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Mon, Sept. 23

Tea is key event for Kingman pregnancy center

SUZANNE ADAMS-OCKRASSA/Miner<br>
Jill Bender (left) and  Advice and Aid Pregnancy Center Director Teresa Reaume show off gift baskets that will be raffled Oct. 20 at the center’s benefit tea at Metcalfe Park.

SUZANNE ADAMS-OCKRASSA/Miner<br> Jill Bender (left) and Advice and Aid Pregnancy Center Director Teresa Reaume show off gift baskets that will be raffled Oct. 20 at the center’s benefit tea at Metcalfe Park.

Finding out you are pregnant can be an unexpected delight and overwhelming at the same time, especially if it's your first child.

Family, friends and doctors can answer many questions and offer support. But some mothers don't have a support network and many don't have the funds to cover all the necessities and medical care costs that are required to take care of a child.

That's why Teresa Reaume and her late sister, Gloria Jarquin, started the Advice and Aid Pregnancy Center in 1998. The center is holding its main fundraiser, an annual benefit tea, Oct. 20 at Metcalfe Park.

According to WebMD, the out-of-pocket cost for pre-natal care for a mother who didn't have insurance was about $2,000 in 2008.

The cost of an uncomplicated natural birth was around $10,000 and an uncomplicated cesarean section was around $16,000 in 2008.

Once the baby is born, a family can spend thousands of dollars more on a crib, car seat, diapers, formula, wipes, clothing and medical care.

"Even if you have insurance, it may not cover everything," Reaume said.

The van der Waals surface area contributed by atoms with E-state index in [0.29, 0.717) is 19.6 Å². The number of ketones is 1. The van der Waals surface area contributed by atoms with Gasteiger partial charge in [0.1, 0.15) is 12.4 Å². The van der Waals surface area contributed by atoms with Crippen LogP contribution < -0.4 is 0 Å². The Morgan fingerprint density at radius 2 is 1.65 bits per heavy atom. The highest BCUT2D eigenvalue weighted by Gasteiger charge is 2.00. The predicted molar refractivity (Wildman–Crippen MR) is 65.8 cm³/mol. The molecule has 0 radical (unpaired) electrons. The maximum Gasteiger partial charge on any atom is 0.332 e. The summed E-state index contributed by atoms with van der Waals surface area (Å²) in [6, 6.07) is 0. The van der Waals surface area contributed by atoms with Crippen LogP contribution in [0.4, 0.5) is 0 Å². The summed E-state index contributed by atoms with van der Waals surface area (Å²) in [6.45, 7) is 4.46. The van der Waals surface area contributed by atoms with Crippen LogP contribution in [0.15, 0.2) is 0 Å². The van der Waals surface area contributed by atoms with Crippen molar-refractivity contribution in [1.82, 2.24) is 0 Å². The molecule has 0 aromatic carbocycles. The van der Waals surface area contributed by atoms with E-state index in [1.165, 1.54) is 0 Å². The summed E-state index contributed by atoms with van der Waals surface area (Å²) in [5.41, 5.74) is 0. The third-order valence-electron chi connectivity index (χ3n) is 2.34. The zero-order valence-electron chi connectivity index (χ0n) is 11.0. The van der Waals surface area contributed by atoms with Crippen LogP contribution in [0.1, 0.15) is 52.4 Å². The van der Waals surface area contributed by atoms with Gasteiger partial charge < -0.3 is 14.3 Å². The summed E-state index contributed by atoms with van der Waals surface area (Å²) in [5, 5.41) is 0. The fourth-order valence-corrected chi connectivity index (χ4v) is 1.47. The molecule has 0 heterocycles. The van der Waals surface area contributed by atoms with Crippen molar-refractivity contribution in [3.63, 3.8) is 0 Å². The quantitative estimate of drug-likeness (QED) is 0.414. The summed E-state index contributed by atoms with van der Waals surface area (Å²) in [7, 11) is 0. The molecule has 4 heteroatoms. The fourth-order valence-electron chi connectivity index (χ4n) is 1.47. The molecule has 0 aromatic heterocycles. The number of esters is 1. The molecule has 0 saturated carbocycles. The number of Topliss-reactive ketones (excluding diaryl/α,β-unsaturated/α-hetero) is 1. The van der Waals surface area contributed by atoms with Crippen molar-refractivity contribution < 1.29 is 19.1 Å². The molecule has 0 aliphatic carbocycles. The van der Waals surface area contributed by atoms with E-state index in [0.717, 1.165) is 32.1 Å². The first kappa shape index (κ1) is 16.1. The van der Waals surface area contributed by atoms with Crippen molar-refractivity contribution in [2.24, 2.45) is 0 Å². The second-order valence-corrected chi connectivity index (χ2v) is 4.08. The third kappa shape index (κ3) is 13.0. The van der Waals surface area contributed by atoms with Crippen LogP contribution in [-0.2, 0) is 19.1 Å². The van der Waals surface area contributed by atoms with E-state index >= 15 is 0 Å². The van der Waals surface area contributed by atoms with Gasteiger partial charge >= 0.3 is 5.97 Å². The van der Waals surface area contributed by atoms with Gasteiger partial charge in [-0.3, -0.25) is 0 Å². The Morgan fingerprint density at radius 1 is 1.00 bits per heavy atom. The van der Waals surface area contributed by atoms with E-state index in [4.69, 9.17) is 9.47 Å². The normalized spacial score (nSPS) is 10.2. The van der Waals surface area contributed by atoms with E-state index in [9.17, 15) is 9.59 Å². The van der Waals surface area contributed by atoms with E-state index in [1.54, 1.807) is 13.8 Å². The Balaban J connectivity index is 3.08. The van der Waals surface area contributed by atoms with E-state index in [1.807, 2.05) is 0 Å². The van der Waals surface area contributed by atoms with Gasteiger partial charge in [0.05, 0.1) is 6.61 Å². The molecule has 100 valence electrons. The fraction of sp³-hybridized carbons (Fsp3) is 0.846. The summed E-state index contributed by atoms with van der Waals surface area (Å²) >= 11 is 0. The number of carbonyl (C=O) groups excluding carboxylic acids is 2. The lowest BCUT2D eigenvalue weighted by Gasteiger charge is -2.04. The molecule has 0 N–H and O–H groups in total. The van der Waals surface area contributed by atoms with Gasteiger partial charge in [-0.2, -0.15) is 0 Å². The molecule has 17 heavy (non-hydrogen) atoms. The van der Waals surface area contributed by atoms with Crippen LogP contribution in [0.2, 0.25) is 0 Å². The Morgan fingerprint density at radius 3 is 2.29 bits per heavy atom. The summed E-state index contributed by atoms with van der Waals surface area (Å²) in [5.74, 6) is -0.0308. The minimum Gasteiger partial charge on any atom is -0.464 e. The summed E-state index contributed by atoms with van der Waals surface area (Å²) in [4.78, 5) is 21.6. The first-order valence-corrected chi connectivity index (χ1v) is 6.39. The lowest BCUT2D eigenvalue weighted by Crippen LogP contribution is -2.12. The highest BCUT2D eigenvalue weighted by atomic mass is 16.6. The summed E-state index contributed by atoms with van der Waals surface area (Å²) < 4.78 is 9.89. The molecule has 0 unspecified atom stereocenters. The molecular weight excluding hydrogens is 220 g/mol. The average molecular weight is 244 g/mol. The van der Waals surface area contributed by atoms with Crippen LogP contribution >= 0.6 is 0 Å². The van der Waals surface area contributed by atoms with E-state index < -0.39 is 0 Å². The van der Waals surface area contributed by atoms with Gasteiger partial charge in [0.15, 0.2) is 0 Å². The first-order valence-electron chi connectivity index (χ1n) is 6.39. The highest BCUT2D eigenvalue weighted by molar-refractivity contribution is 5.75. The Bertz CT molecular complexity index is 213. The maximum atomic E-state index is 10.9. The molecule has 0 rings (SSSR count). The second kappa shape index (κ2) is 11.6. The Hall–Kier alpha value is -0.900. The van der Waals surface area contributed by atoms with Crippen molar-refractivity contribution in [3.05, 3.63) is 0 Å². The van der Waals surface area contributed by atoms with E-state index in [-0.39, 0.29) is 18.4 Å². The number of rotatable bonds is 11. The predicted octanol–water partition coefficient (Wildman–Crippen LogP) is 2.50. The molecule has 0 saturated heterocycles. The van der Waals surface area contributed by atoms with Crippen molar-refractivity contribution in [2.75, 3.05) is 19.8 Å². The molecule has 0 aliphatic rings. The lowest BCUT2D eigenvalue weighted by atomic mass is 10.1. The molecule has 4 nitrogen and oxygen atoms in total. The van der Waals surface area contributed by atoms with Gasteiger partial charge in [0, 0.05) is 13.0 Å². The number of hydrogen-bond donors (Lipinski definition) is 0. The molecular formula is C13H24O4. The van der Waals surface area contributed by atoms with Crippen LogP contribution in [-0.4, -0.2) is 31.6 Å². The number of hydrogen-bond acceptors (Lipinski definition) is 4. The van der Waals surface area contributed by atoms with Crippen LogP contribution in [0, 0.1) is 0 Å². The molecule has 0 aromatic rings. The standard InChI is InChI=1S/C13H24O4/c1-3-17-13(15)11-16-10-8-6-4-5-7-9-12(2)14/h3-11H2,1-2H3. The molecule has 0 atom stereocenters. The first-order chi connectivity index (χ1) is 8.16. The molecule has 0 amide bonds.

The whole mission of the center is to provide a place for women to prepare themselves for their new bundle of joy and support them before and after their child is born, up to about age 3.

The center is located at 2975 Northern Avenue and is open from 10 a.m. to 3 p.m. Tuesday, Wednesday and Thursday.

It serves more than 1,000 families a year and adds around 30 new clients each month.

While the majority of its clients are under the age of 25 and are unemployed, the center is open to every woman regardless of income, age or race, Reaume said.

The nonprofit organization offers free counseling, pregnancy tests, ultrasounds (by appointment) and referrals three days a week.

It also offers free classes in pre-natal, post-natal and parenting skills.

Mothers who watch the videos, read the books and complete the worksheets earn free credits. The credits can be used to buy clothing, diapers, formula, blankets, furniture and other baby necessities from the center's store.

Mothers can also earn credits by going to the doctor, going to Arizona Women, Infants and Children classes, attending parenting or Lamaze classes or bringing in gently used baby furniture for someone else.

In 2011, the center gave away 20,000 diapers and 150 cans of formula.

The center is funded entirely through donations and staffed by a dedicated group of volunteers.

It is always in need of volunteers, baby and maternity clothing, baby furniture, baby wipes, and especially diapers in sizes 2, 3, and 5.

Residents can also donate money to the center through its website at www.pregnancyadviceaid.org.

The center's biggest fundraiser is its annual benefit tea for adults and children.

The theme of this year's tea is "Hats Off to You" and includes tea, dessert, classical music and activities for children and adults.

Two baskets will be raffled off - one filled with picnic supplies for two and another filled with all fixings for a relaxing afternoon of tea.

Raffle tickets are $1 each or six for $5.

The tea is from 1:30 p.m. to 4:30 p.m. Oct. 20 at Metcalfe Park.

The cost for an invitation is $25 for an adult and $15 for a children ages 5 to 15.

Children must be accompanied by an adult.

Invitations can be purchased on the center's website, through email at aaapc1@yahoo.com or by phone at (928) 692-1301. They can also be obtained by visiting the center.

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